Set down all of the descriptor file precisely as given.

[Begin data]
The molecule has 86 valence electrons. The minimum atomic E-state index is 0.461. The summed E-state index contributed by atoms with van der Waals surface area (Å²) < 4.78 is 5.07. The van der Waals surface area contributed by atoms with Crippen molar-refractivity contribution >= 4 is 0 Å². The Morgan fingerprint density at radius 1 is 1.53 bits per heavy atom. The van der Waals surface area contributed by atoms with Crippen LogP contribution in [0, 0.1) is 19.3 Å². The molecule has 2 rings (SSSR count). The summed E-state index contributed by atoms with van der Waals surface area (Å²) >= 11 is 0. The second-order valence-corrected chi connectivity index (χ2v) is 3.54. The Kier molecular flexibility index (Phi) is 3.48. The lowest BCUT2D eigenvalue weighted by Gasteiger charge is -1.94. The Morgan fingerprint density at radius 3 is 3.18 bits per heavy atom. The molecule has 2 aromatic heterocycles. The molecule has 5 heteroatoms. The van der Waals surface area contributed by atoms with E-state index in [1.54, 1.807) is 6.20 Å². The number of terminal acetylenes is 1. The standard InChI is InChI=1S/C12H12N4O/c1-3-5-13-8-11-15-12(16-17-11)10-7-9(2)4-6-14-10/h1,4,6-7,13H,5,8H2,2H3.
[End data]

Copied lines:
The molecule has 86 valence electrons. The minimum atomic E-state index is 0.461. The summed E-state index contributed by atoms with van der Waals surface area (Å²) < 4.78 is 5.07. The van der Waals surface area contributed by atoms with Crippen molar-refractivity contribution >= 4 is 0 Å². The Morgan fingerprint density at radius 1 is 1.53 bits per heavy atom. The van der Waals surface area contributed by atoms with Crippen LogP contribution in [0, 0.1) is 19.3 Å². The molecule has 2 rings (SSSR count). The summed E-state index contributed by atoms with van der Waals surface area (Å²) >= 11 is 0. The second-order valence-corrected chi connectivity index (χ2v) is 3.54. The Kier molecular flexibility index (Phi) is 3.48. The lowest BCUT2D eigenvalue weighted by Gasteiger charge is -1.94. The Morgan fingerprint density at radius 3 is 3.18 bits per heavy atom. The molecule has 2 aromatic heterocycles. The molecule has 5 heteroatoms. The van der Waals surface area contributed by atoms with E-state index in [1.54, 1.807) is 6.20 Å². The number of terminal acetylenes is 1. The standard InChI is InChI=1S/C12H12N4O/c1-3-5-13-8-11-15-12(16-17-11)10-7-9(2)4-6-14-10/h1,4,6-7,13H,5,8H2,2H3.